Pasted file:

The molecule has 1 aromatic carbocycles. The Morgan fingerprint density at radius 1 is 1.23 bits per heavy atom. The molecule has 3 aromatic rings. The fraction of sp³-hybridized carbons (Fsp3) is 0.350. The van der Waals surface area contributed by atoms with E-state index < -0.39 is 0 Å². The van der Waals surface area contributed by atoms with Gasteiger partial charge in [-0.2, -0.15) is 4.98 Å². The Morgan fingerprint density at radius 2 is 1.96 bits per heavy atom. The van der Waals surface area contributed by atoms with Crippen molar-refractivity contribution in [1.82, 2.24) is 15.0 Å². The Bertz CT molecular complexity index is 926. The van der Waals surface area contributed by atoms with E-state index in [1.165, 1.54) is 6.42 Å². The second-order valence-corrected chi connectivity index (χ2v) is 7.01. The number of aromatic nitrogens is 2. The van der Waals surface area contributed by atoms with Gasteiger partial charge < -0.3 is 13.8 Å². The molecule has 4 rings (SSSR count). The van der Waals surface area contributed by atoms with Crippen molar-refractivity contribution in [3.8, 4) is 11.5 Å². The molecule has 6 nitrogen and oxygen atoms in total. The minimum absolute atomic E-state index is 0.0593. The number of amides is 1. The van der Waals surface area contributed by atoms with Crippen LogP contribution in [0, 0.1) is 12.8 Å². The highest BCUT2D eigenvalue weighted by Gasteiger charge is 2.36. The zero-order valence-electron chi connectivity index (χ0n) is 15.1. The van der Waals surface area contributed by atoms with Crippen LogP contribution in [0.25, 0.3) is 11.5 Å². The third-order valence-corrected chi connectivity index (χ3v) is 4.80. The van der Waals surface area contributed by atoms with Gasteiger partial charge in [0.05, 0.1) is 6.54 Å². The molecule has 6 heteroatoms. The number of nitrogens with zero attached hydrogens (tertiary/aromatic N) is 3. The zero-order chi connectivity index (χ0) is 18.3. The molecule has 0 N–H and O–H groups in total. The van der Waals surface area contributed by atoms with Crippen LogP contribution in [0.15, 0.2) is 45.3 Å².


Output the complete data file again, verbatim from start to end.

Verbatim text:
The molecule has 1 aromatic carbocycles. The Morgan fingerprint density at radius 1 is 1.23 bits per heavy atom. The molecule has 3 aromatic rings. The fraction of sp³-hybridized carbons (Fsp3) is 0.350. The van der Waals surface area contributed by atoms with E-state index < -0.39 is 0 Å². The van der Waals surface area contributed by atoms with Gasteiger partial charge in [-0.2, -0.15) is 4.98 Å². The Morgan fingerprint density at radius 2 is 1.96 bits per heavy atom. The van der Waals surface area contributed by atoms with Crippen molar-refractivity contribution in [1.82, 2.24) is 15.0 Å². The Bertz CT molecular complexity index is 926. The van der Waals surface area contributed by atoms with E-state index in [1.165, 1.54) is 6.42 Å². The second-order valence-corrected chi connectivity index (χ2v) is 7.01. The number of aromatic nitrogens is 2. The van der Waals surface area contributed by atoms with Gasteiger partial charge < -0.3 is 13.8 Å². The molecule has 4 rings (SSSR count). The van der Waals surface area contributed by atoms with Crippen molar-refractivity contribution in [3.8, 4) is 11.5 Å². The molecule has 6 nitrogen and oxygen atoms in total. The minimum absolute atomic E-state index is 0.0593. The number of amides is 1. The van der Waals surface area contributed by atoms with Crippen LogP contribution in [0, 0.1) is 12.8 Å². The highest BCUT2D eigenvalue weighted by Gasteiger charge is 2.36. The zero-order valence-electron chi connectivity index (χ0n) is 15.1. The van der Waals surface area contributed by atoms with Crippen LogP contribution in [0.25, 0.3) is 11.5 Å². The third-order valence-corrected chi connectivity index (χ3v) is 4.80. The van der Waals surface area contributed by atoms with Gasteiger partial charge in [0.05, 0.1) is 6.54 Å². The molecule has 6 heteroatoms. The number of nitrogens with zero attached hydrogens (tertiary/aromatic N) is 3. The zero-order chi connectivity index (χ0) is 18.3. The molecule has 0 N–H and O–H groups in total. The van der Waals surface area contributed by atoms with Crippen LogP contribution in [0.15, 0.2) is 45.3 Å².